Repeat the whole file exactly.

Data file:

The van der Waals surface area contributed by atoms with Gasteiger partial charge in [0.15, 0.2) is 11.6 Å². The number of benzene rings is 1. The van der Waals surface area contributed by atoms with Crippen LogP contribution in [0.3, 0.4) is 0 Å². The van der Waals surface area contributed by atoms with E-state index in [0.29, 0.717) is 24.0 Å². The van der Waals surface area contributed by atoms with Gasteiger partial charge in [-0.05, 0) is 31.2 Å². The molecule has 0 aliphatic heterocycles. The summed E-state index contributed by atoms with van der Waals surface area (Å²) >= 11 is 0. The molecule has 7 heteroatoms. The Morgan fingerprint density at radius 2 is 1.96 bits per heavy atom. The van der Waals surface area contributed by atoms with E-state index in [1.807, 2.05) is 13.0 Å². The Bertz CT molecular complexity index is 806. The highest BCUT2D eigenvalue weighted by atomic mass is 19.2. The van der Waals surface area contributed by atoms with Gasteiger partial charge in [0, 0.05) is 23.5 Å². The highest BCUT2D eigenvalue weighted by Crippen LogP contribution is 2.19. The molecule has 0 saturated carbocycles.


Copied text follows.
The van der Waals surface area contributed by atoms with Gasteiger partial charge in [0.15, 0.2) is 11.6 Å². The number of benzene rings is 1. The van der Waals surface area contributed by atoms with Crippen LogP contribution in [0.3, 0.4) is 0 Å². The van der Waals surface area contributed by atoms with E-state index in [0.29, 0.717) is 24.0 Å². The van der Waals surface area contributed by atoms with Gasteiger partial charge in [-0.05, 0) is 31.2 Å². The molecule has 0 aliphatic heterocycles. The summed E-state index contributed by atoms with van der Waals surface area (Å²) >= 11 is 0. The molecule has 7 heteroatoms. The Morgan fingerprint density at radius 2 is 1.96 bits per heavy atom. The van der Waals surface area contributed by atoms with E-state index in [1.807, 2.05) is 13.0 Å². The Bertz CT molecular complexity index is 806. The highest BCUT2D eigenvalue weighted by atomic mass is 19.2. The van der Waals surface area contributed by atoms with Gasteiger partial charge in [0, 0.05) is 23.5 Å². The highest BCUT2D eigenvalue weighted by Crippen LogP contribution is 2.19. The molecule has 0 saturated carbocycles.